The Ichthys LNG Project in Australia, operated by INPEX, has launched setting down of the deepwater pipe for its gas export pipeline (lenght of 889 km) with the help of Castorone -deepwater installation vessel of Saipem. The procedure started on February 6, and the vessel will bring into position the rest of the 718-km offshore portion of the 42-inch diameter pipeline. In November 2014 of the 164-km shallow water portion was laid by the SEMAC 1. The 7km of the pipeline left to be constructed are positioned onshore.
Gas from the Ichthys area will be subjected to preparatory processing offshore to get rid of both water and raw liquids, including condensate. After that the gas will be exposed to the onshore processing devices in Darwin using the pipeline. The laying of the deepwater pipe is planned to be finished in late 2015. Upon completion the Ichthys LNG Project GEP will appear as the fifth longest international subsea pipeline and the longest in the southern hemisphere.
Castorone is a DP3 ice-class vessel constructed in Yantai Raffles in China. Its fitting out was carried in Singapore by both Keppel Singmarine and Keppel Shipyards. The year of its delivery was 2013, the place of its first putting into operation was the Gulf of Mexico. The storage system and the pipe handling were constructed by the Navalimpianti Tecnimpianti Group and Navalprogetti helped with the engineering during the final stage of its building. The Krylov Shipbuilding Research Institute in Russia was responsible for the propulsion and resistance tests.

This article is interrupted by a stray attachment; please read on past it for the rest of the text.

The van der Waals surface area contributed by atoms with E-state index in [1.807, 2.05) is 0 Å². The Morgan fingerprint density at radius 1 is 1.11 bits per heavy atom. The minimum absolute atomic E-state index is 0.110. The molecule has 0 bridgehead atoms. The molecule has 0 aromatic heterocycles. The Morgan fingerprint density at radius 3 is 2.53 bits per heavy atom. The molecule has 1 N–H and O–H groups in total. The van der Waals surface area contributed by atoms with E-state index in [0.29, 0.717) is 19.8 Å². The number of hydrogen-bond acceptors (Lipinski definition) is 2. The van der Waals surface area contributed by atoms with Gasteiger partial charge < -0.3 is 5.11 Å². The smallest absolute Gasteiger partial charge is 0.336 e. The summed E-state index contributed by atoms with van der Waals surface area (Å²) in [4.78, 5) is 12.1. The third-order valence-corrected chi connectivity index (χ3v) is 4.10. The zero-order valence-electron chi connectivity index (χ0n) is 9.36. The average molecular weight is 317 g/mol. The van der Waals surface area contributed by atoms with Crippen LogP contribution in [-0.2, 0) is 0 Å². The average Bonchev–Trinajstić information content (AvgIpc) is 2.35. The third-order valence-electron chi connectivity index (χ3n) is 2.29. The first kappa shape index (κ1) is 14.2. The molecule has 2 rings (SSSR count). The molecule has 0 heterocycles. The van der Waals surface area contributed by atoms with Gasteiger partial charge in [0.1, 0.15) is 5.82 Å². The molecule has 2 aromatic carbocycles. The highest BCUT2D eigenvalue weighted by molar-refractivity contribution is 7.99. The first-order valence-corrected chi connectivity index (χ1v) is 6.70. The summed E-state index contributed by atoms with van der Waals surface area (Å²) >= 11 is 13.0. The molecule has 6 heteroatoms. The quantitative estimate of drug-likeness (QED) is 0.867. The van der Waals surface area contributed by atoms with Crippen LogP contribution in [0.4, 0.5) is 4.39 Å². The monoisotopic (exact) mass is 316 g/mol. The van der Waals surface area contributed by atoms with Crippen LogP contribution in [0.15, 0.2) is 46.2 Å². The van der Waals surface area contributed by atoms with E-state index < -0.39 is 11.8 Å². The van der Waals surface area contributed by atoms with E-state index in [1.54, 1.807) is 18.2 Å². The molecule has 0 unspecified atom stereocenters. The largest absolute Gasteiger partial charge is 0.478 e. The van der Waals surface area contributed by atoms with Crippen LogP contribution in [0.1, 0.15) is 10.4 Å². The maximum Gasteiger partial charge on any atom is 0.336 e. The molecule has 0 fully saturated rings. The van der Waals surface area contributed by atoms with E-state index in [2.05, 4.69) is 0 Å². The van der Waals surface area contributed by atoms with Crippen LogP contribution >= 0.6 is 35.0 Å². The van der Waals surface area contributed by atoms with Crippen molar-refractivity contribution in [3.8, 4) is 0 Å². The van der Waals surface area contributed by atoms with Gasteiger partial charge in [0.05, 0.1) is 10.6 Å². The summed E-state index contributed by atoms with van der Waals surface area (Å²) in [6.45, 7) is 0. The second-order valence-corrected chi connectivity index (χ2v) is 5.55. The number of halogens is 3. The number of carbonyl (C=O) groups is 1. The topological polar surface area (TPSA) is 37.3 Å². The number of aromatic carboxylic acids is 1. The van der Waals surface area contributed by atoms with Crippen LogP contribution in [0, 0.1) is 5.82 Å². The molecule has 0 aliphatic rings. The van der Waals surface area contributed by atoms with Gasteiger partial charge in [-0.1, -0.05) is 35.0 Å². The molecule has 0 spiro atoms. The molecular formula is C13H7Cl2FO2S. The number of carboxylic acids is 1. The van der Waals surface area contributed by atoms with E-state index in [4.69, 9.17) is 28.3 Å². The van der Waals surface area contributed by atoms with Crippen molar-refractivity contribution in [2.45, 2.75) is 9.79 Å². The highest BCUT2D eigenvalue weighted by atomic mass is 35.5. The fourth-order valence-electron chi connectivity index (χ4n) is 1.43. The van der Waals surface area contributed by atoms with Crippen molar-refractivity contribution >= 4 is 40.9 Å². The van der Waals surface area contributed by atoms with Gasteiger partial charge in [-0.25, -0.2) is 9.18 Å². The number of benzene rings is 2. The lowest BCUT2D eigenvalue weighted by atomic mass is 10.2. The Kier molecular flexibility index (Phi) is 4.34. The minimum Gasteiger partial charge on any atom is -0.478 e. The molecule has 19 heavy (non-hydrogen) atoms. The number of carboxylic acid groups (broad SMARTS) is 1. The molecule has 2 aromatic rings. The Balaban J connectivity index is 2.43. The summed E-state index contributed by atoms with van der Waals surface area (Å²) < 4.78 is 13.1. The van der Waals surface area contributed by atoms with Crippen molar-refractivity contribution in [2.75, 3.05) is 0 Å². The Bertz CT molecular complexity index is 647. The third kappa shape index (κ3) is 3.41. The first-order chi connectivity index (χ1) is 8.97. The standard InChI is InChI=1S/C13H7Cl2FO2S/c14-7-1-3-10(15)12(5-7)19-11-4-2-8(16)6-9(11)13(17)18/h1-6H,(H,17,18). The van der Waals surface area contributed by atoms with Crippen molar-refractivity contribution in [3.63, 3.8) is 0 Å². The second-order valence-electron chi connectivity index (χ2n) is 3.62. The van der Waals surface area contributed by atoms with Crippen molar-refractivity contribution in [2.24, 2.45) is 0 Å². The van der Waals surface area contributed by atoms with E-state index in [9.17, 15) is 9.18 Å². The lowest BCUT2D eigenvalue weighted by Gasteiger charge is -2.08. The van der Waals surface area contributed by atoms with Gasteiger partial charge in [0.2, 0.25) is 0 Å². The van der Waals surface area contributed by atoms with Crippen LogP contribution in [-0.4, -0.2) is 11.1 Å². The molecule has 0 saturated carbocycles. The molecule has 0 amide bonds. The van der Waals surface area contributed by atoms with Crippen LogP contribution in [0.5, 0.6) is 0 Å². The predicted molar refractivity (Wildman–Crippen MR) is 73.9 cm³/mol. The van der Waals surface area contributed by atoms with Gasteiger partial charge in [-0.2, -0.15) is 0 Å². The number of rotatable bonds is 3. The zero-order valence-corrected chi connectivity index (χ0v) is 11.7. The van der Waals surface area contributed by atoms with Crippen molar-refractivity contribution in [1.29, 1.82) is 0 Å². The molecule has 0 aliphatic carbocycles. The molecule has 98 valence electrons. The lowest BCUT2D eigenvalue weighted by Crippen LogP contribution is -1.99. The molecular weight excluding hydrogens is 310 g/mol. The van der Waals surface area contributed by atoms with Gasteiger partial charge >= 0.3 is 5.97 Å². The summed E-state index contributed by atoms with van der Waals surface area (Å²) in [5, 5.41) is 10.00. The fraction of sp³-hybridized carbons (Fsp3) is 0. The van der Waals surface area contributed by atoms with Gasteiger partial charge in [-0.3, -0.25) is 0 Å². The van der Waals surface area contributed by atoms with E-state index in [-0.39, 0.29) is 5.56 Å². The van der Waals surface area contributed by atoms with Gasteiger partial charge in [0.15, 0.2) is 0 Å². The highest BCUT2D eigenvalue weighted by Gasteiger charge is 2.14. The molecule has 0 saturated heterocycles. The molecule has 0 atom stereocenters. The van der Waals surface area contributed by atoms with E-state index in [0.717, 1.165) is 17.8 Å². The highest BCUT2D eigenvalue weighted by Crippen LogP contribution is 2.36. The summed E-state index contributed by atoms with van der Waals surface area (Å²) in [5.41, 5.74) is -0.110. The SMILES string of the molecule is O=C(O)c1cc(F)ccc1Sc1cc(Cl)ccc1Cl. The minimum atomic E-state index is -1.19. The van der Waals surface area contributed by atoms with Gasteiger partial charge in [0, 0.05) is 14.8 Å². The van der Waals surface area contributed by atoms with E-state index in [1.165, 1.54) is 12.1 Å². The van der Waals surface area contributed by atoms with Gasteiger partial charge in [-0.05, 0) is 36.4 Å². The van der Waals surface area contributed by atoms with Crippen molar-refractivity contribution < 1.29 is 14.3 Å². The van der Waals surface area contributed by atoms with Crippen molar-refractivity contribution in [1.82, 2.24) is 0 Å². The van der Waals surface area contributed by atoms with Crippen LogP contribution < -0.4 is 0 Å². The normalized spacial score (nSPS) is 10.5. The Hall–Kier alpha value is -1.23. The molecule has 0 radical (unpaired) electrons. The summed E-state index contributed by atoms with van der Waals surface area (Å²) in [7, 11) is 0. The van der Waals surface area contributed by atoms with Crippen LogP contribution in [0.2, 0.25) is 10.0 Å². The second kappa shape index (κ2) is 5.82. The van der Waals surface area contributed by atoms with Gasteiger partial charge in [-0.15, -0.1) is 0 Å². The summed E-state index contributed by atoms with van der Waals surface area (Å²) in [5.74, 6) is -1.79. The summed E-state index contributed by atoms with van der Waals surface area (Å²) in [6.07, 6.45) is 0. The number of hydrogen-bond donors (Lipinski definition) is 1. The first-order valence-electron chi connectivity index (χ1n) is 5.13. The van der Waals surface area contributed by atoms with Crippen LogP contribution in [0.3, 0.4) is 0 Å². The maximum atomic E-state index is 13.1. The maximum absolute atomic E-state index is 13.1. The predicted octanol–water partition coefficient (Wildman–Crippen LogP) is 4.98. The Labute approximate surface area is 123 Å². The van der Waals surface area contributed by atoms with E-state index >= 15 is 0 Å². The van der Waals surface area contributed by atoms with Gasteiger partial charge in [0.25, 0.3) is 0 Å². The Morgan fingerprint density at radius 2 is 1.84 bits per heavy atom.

The vessel, constructed to carry out at speed up to 13 knots, can readily be put into movement around the world. The capability of the 330m vessel shows it can transfer from extremely-deep to shallow waters simply by operating with the stinger. It has the capacity of positioning either up to 60 inch pipes in S-lay arrangement or up to 36 inch pipes in J-lay arrangement. An exceptional J-lay tower has a capability of 2,500t. Therefore Castorone can perform both pipeline and trunkline operations in water deep up to 3,000m.
The 120m long stinger stretches out from the rear end of the ship and is composed of three distinctive and adaptable portions that hold up the pipe as it is moved into the water. Engineering company HGG has produced over 300 pipes of different diameters for the building of the stinger.
The Ichthys LNG Project is anticipated to come up with 8.4 million tons of LNG and 1.6 million tons of LPG annually, together with approximately 100,000 barrels of condensate daily at its highest periods. Further construction, engineering and procurement of the Ichthys LNG Project is under way. The production is planned to start by the end of 2016. The Ichthys LNG project has an anticipated operational duration of at least 40 years.